{About the Complete Collection}

        The book could have a different cover depending on where and when you buy a copy. Ours has the map of the Hundred Acre Wood on it, with a green rectangle in the middle for the title, and a picture of Christopher Robin reading to Pooh Bear. The version sold by Amazon has a purple cover.

        The ISBN on mine is 1-85613-242-0

        The RRP is £29.99, but this can be bought at the moment for £20.99 from Amazon or WH Smith store. There are often offers such as joining book clubs, to get this for as little as £5.

        {BOOK 1} - Winnie the Pooh.

        Chapter 1 - In which we are introduced to Winnie-the-Pooh and Some Bees and the Stories Begin.

        “Here is Edward Bear, coming downstairs now, bump, bump, bump, on the back of his head, behind Christopher Robin.”

        It is in chapter 1 that we meet the main characters. Winnie the Pooh gets his name, and has his first adventure looking for honey. Winnie the Pooh (who has very little brain) tries to devise ways of deceiving the bees so he can get at all that yummy honey. After dropping into a Gorse bush (ouch!) he asks Christopher for a blue balloon, and pretends to be a little black rain cloud under the blue sky. After discovering that these are the “wrong sort of bees”, Christopher attempts to shoot the balloon to get Pooh Bear down (and misses – ouch again), and Pooh Bear is left with very stiff arms from holding onto the balloon for so long.

        The story is cleverly written as if it were being told to Christopher, with questions from Christopher about what he got up to with his friend Pooh Bear. I find this is the most difficult of the stories to tell to a child, as it can be confusing for them to picture another child being told the story.

        Chapter 2 – In Which Pooh Goes Visiting and Gets Into A Tight Place

        In this chapter, Pooh goes for a walk in the Hundred Acre Wood, humming to himself. He discovers Rabbit’s house, and more or less invites himself to tea.

        Now, Pooh Bear is a very hungry sort of Bear, and where honey is concerned, every last drop has to be consumed, so when he finds out that Rabbit has honey, he eats the lot.

        Now, as we all know, eating too much means you put on weight, so when Pooh Bear tries to get back through the entrance to Rabbits house, he’s stuck.

        Rabbit finds Christopher Robin, who suggests that Pooh has to wait, for about a week, to get thin again. At the end of the week, with help from all their friends, they all pulled together until “Pop!” he came free.

        My son likes this story, but can’t seem to understand why Rabbit looks so different in the pictures.

        {Let’s take a moment to talk about the illustrations}

        The illustrations were created by E.H. Shepard, whom Alan Milne met through EV Lucas at Punch.

        As an adult, we can appreciate the beautiful pictures of Pooh Bear, Piglet and Christopher Robin, but what about the children?

        Your children may be familiar with the pictures from Disney. They are bright, colourful, and cartoon like. The illustrations in this book are original, and therefore look somewhat different from the usual Disney pictures we see nowadays.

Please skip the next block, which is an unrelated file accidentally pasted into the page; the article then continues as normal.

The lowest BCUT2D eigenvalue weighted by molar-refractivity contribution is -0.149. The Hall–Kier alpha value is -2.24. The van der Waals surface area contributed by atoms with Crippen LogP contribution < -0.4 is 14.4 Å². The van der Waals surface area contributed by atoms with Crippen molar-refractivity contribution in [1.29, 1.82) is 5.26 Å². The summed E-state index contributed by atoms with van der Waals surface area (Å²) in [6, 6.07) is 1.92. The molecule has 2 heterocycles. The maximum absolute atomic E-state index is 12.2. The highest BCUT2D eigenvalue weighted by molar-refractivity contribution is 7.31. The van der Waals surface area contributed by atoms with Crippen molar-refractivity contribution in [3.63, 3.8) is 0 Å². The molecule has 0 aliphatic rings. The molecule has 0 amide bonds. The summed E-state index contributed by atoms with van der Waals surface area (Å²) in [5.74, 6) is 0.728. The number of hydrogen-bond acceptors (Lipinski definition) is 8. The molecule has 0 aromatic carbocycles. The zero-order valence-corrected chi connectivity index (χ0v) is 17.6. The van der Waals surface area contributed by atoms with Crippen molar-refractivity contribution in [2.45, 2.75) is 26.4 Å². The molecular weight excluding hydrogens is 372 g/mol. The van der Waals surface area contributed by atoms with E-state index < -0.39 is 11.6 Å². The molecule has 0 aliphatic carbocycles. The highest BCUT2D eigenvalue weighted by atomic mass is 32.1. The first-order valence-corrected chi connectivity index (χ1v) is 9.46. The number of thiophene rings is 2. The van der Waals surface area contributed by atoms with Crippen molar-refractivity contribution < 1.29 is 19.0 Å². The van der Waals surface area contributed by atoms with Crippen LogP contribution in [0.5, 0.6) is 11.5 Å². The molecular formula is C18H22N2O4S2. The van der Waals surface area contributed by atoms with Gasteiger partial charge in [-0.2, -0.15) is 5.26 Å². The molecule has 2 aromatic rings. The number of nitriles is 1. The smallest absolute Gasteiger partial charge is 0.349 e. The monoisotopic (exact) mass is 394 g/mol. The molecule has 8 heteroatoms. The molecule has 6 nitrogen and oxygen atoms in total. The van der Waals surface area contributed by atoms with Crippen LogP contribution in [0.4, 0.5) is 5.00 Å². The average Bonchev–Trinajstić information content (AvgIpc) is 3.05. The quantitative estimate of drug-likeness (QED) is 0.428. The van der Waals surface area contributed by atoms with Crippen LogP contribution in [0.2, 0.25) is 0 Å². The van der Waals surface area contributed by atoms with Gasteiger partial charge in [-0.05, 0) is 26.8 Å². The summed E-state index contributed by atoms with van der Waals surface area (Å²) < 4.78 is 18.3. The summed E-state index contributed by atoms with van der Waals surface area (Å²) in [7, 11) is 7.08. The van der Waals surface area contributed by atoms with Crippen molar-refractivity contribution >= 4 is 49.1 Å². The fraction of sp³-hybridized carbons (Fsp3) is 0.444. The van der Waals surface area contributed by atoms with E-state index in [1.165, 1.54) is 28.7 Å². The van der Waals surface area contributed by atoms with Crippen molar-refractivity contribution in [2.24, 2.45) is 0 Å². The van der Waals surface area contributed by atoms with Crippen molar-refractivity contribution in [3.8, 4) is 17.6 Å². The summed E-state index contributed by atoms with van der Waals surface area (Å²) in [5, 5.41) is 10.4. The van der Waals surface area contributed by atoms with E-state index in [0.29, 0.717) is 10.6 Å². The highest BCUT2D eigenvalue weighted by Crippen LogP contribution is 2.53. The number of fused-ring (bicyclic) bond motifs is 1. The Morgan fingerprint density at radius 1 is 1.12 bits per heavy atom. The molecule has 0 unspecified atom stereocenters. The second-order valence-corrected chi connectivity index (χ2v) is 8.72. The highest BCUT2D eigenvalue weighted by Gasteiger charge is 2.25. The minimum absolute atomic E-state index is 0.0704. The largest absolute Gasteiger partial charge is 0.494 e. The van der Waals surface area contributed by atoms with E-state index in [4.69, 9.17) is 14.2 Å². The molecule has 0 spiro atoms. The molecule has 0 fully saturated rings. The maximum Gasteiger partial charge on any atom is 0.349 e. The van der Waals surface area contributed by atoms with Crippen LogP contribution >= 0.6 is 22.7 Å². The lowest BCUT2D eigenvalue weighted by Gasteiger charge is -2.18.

Rabbit actually looks like a rabbit, Piglet is a pale pink colour, and Tigger is yellow, and floppy looking, nothing at all like the Disney version. If your children like the bright colours of Disney, they may be disappointed with the pictures in this book.

        Enough of the deviation.

        The other chapters in the book are:

        Chapter 3 – In which Pooh and Piglet go hunting and nearly catch a Woozle
        Chapter 4 – In which Eeyore loses a tail, and Pooh finds one
        Chapter 5 – In which Piglet meets a Heffalump
        Chapter 6 – In which Eeyore has a birthday and gets two presents
        Chapter 7 – In which Kanga and Roo come to the forest, and Piglet has a bath.
        Chapter 8 – In which Christopher Robin leads an “expotition” to the North Pole
        Chapter 9 – In which Piglet is entirely surrounded by water
        Chapter 10 – In which Christopher Robin gives Pooh a party, and we say goodbye

        All childrens favourites and excellent stories. They way I get around the picture problem with my son is to give him a Disney version to look at, whilst I read from this book.

        {BOOK 2} – The House At Pooh Corner

        In this book, you will find more favorite stories and illustrations, and the chapters are as follows:

        Chapter 1 – In which a house is built at Pooh Corner for Eeyore
        Chapter 2 – In which Tigger comes to the Forest and has breakfast
        Chapter 3 – In which a search is “organdized” and Piglet nearly meets the Heffalump again
        Chapter 4 – In which it is shown that Tiggers don’t climb trees.
        Chapter 5 – In which Rabbit has a busy day, and we learn what Christopher Robin does in the mornings
        Chapter 6 – In which Pooh invents a new game and Eeyore joins in
        Chapter 7 – In which Tigger is unbounced
        Chapter 8 – In which Piglet does a very grand thing
        Chapter 9 – In which Eeyore finds the Wolery and Owl moves into it
        Chapter 10 – In which Christopher Robin and Pooh come to an enchanted place, and we leave them there

        “So they went off together. But wherever they go, and whatever happens to them on the way, in this enchanted place on the top of the Forest a little boy and his Bear will always be playing.”

        {BOOK 3} – When We Were Very Young

        This book is dedicated to Christopher Robin Milne, or as he prefers to call himself, “Billy Moon”.

        There are 44 verses in this book, which I love. Some are very short, in fact, just a few lines, whereas others cover about 6 pages.

        My 4 personal favourites are: